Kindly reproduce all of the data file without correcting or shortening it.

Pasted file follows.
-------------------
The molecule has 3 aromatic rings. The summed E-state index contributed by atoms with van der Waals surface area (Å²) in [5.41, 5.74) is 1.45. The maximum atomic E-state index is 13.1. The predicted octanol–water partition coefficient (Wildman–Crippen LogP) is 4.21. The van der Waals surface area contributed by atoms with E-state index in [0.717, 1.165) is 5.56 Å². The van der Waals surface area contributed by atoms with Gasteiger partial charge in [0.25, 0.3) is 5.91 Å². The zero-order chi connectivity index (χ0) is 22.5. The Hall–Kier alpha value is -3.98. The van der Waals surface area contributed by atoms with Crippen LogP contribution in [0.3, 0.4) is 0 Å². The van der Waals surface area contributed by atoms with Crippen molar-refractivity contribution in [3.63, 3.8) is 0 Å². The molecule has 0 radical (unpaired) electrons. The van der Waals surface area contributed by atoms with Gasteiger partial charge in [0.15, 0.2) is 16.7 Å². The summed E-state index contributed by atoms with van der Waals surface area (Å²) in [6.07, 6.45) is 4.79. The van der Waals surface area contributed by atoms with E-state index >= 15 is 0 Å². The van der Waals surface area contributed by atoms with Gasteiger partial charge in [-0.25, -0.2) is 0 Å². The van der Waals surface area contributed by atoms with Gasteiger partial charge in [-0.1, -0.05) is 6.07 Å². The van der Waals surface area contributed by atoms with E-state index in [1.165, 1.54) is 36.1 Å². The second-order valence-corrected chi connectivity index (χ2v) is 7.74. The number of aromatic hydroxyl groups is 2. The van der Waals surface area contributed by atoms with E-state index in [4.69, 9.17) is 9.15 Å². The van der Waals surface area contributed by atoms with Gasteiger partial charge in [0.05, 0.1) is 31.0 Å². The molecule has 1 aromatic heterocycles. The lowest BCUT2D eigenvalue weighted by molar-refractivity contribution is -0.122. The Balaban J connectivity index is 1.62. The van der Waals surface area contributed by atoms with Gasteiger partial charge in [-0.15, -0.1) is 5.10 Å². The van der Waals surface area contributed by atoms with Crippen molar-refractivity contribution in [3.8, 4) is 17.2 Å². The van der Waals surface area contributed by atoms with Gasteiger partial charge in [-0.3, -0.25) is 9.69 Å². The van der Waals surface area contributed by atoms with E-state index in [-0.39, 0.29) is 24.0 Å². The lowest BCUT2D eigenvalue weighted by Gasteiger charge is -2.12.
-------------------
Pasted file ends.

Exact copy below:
The molecule has 3 aromatic rings. The summed E-state index contributed by atoms with van der Waals surface area (Å²) in [5.41, 5.74) is 1.45. The maximum atomic E-state index is 13.1. The predicted octanol–water partition coefficient (Wildman–Crippen LogP) is 4.21. The van der Waals surface area contributed by atoms with E-state index in [0.717, 1.165) is 5.56 Å². The van der Waals surface area contributed by atoms with Gasteiger partial charge in [0.25, 0.3) is 5.91 Å². The zero-order chi connectivity index (χ0) is 22.5. The Hall–Kier alpha value is -3.98. The van der Waals surface area contributed by atoms with Crippen LogP contribution in [0.3, 0.4) is 0 Å². The van der Waals surface area contributed by atoms with Crippen molar-refractivity contribution in [3.63, 3.8) is 0 Å². The molecule has 0 radical (unpaired) electrons. The van der Waals surface area contributed by atoms with Gasteiger partial charge in [0.15, 0.2) is 16.7 Å². The summed E-state index contributed by atoms with van der Waals surface area (Å²) in [6.07, 6.45) is 4.79. The van der Waals surface area contributed by atoms with E-state index >= 15 is 0 Å². The van der Waals surface area contributed by atoms with Gasteiger partial charge in [-0.25, -0.2) is 0 Å². The van der Waals surface area contributed by atoms with Gasteiger partial charge in [-0.1, -0.05) is 6.07 Å². The van der Waals surface area contributed by atoms with E-state index in [1.165, 1.54) is 36.1 Å². The second-order valence-corrected chi connectivity index (χ2v) is 7.74. The number of aromatic hydroxyl groups is 2. The van der Waals surface area contributed by atoms with E-state index in [4.69, 9.17) is 9.15 Å². The van der Waals surface area contributed by atoms with Gasteiger partial charge in [0.05, 0.1) is 31.0 Å². The molecule has 1 aromatic heterocycles. The lowest BCUT2D eigenvalue weighted by molar-refractivity contribution is -0.122. The Balaban J connectivity index is 1.62. The van der Waals surface area contributed by atoms with Gasteiger partial charge in [-0.15, -0.1) is 5.10 Å². The van der Waals surface area contributed by atoms with Crippen molar-refractivity contribution in [3.8, 4) is 17.2 Å². The van der Waals surface area contributed by atoms with Gasteiger partial charge in [-0.3, -0.25) is 9.69 Å². The van der Waals surface area contributed by atoms with E-state index in [-0.39, 0.29) is 24.0 Å². The lowest BCUT2D eigenvalue weighted by Gasteiger charge is -2.12.